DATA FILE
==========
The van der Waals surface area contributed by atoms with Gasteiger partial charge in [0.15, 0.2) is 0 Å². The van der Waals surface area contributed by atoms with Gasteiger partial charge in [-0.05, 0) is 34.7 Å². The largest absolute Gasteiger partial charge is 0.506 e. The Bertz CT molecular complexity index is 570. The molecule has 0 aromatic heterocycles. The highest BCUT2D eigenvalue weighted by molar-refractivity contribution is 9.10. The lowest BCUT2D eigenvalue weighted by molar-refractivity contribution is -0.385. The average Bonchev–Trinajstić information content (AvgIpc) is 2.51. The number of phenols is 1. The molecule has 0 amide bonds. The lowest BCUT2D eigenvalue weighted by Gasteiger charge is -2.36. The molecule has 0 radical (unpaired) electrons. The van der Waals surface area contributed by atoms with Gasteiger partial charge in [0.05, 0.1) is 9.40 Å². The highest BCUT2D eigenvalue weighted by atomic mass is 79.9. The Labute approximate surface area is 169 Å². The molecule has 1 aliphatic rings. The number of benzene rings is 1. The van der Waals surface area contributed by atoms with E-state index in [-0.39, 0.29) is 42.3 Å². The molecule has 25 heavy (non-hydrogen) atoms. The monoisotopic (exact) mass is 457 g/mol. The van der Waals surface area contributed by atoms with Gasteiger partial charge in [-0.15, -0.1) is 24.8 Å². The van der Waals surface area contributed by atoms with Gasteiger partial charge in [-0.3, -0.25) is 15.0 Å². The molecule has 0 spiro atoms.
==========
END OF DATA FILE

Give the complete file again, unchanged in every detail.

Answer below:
The van der Waals surface area contributed by atoms with Gasteiger partial charge in [0.15, 0.2) is 0 Å². The van der Waals surface area contributed by atoms with Gasteiger partial charge in [-0.05, 0) is 34.7 Å². The largest absolute Gasteiger partial charge is 0.506 e. The Bertz CT molecular complexity index is 570. The molecule has 0 aromatic heterocycles. The highest BCUT2D eigenvalue weighted by molar-refractivity contribution is 9.10. The lowest BCUT2D eigenvalue weighted by molar-refractivity contribution is -0.385. The average Bonchev–Trinajstić information content (AvgIpc) is 2.51. The number of phenols is 1. The molecule has 0 amide bonds. The lowest BCUT2D eigenvalue weighted by Gasteiger charge is -2.36. The molecule has 0 radical (unpaired) electrons. The van der Waals surface area contributed by atoms with Gasteiger partial charge in [0.05, 0.1) is 9.40 Å². The highest BCUT2D eigenvalue weighted by atomic mass is 79.9. The Labute approximate surface area is 169 Å². The molecule has 1 aliphatic rings. The number of benzene rings is 1. The van der Waals surface area contributed by atoms with E-state index in [-0.39, 0.29) is 42.3 Å². The molecule has 25 heavy (non-hydrogen) atoms. The monoisotopic (exact) mass is 457 g/mol. The van der Waals surface area contributed by atoms with Gasteiger partial charge in [-0.15, -0.1) is 24.8 Å². The van der Waals surface area contributed by atoms with Gasteiger partial charge in [-0.3, -0.25) is 15.0 Å². The molecule has 0 spiro atoms.